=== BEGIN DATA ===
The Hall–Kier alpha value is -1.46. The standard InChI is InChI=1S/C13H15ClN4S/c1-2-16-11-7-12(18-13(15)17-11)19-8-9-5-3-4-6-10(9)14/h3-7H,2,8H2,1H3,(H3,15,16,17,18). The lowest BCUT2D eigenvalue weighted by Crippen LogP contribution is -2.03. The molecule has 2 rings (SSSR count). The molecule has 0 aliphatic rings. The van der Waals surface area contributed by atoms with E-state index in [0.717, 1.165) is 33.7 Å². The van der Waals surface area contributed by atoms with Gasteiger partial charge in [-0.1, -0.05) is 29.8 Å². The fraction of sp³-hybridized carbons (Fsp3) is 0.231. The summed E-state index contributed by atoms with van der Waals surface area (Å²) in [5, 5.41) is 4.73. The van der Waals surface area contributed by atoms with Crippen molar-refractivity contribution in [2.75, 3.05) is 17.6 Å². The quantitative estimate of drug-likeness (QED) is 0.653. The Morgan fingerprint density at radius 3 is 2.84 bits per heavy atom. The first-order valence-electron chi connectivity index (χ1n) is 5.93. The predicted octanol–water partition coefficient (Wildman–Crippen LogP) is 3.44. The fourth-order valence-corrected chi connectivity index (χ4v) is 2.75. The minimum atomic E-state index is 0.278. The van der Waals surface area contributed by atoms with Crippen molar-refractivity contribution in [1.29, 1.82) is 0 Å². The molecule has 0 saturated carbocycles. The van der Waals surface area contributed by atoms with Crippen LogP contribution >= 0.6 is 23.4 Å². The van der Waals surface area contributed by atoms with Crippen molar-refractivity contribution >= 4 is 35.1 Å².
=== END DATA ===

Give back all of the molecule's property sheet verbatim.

The Hall–Kier alpha value is -1.46. The standard InChI is InChI=1S/C13H15ClN4S/c1-2-16-11-7-12(18-13(15)17-11)19-8-9-5-3-4-6-10(9)14/h3-7H,2,8H2,1H3,(H3,15,16,17,18). The lowest BCUT2D eigenvalue weighted by Crippen LogP contribution is -2.03. The molecule has 2 rings (SSSR count). The molecule has 0 aliphatic rings. The van der Waals surface area contributed by atoms with E-state index in [0.717, 1.165) is 33.7 Å². The van der Waals surface area contributed by atoms with Gasteiger partial charge in [-0.1, -0.05) is 29.8 Å². The fraction of sp³-hybridized carbons (Fsp3) is 0.231. The summed E-state index contributed by atoms with van der Waals surface area (Å²) in [5, 5.41) is 4.73. The van der Waals surface area contributed by atoms with Crippen molar-refractivity contribution in [2.75, 3.05) is 17.6 Å². The quantitative estimate of drug-likeness (QED) is 0.653. The Morgan fingerprint density at radius 3 is 2.84 bits per heavy atom. The first-order valence-electron chi connectivity index (χ1n) is 5.93. The predicted octanol–water partition coefficient (Wildman–Crippen LogP) is 3.44. The fourth-order valence-corrected chi connectivity index (χ4v) is 2.75. The minimum atomic E-state index is 0.278. The van der Waals surface area contributed by atoms with Crippen molar-refractivity contribution in [1.29, 1.82) is 0 Å². The molecule has 0 saturated carbocycles. The van der Waals surface area contributed by atoms with Crippen LogP contribution >= 0.6 is 23.4 Å². The van der Waals surface area contributed by atoms with Crippen molar-refractivity contribution >= 4 is 35.1 Å².